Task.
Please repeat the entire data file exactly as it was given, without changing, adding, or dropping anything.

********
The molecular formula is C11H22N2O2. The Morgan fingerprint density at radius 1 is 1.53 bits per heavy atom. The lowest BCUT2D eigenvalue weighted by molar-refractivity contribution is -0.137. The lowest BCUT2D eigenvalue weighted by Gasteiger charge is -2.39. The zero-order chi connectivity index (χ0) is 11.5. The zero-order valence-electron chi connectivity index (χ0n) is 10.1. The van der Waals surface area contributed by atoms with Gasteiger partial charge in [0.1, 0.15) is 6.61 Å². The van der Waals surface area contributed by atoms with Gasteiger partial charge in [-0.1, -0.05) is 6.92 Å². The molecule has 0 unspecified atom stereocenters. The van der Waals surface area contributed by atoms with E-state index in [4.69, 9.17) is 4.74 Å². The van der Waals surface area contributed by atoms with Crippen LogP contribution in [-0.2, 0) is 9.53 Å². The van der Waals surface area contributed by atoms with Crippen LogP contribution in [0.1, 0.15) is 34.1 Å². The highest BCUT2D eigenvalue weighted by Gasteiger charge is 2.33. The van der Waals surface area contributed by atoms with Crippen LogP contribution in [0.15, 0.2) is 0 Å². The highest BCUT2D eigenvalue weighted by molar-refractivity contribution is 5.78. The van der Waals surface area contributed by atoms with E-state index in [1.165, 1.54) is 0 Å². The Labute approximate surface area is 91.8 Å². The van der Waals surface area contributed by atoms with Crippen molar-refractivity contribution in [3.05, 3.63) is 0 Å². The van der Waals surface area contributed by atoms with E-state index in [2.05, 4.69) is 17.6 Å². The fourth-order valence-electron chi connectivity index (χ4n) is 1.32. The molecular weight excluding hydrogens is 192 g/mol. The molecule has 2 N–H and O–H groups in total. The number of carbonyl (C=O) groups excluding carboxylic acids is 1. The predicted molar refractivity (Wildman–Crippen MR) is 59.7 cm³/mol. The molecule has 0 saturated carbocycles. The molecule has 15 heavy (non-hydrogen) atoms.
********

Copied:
The molecular formula is C11H22N2O2. The Morgan fingerprint density at radius 1 is 1.53 bits per heavy atom. The lowest BCUT2D eigenvalue weighted by molar-refractivity contribution is -0.137. The lowest BCUT2D eigenvalue weighted by Gasteiger charge is -2.39. The zero-order chi connectivity index (χ0) is 11.5. The zero-order valence-electron chi connectivity index (χ0n) is 10.1. The van der Waals surface area contributed by atoms with Gasteiger partial charge in [0.1, 0.15) is 6.61 Å². The van der Waals surface area contributed by atoms with Gasteiger partial charge in [-0.1, -0.05) is 6.92 Å². The molecule has 0 unspecified atom stereocenters. The van der Waals surface area contributed by atoms with E-state index in [4.69, 9.17) is 4.74 Å². The van der Waals surface area contributed by atoms with Crippen LogP contribution in [-0.2, 0) is 9.53 Å². The van der Waals surface area contributed by atoms with Crippen LogP contribution in [0.1, 0.15) is 34.1 Å². The highest BCUT2D eigenvalue weighted by Gasteiger charge is 2.33. The van der Waals surface area contributed by atoms with Crippen LogP contribution in [0.15, 0.2) is 0 Å². The highest BCUT2D eigenvalue weighted by molar-refractivity contribution is 5.78. The van der Waals surface area contributed by atoms with E-state index in [1.165, 1.54) is 0 Å². The Labute approximate surface area is 91.8 Å². The van der Waals surface area contributed by atoms with Crippen molar-refractivity contribution in [3.05, 3.63) is 0 Å². The van der Waals surface area contributed by atoms with E-state index in [2.05, 4.69) is 17.6 Å². The fourth-order valence-electron chi connectivity index (χ4n) is 1.32. The molecular weight excluding hydrogens is 192 g/mol. The molecule has 2 N–H and O–H groups in total. The number of carbonyl (C=O) groups excluding carboxylic acids is 1. The predicted molar refractivity (Wildman–Crippen MR) is 59.7 cm³/mol. The molecule has 0 saturated carbocycles. The molecule has 15 heavy (non-hydrogen) atoms.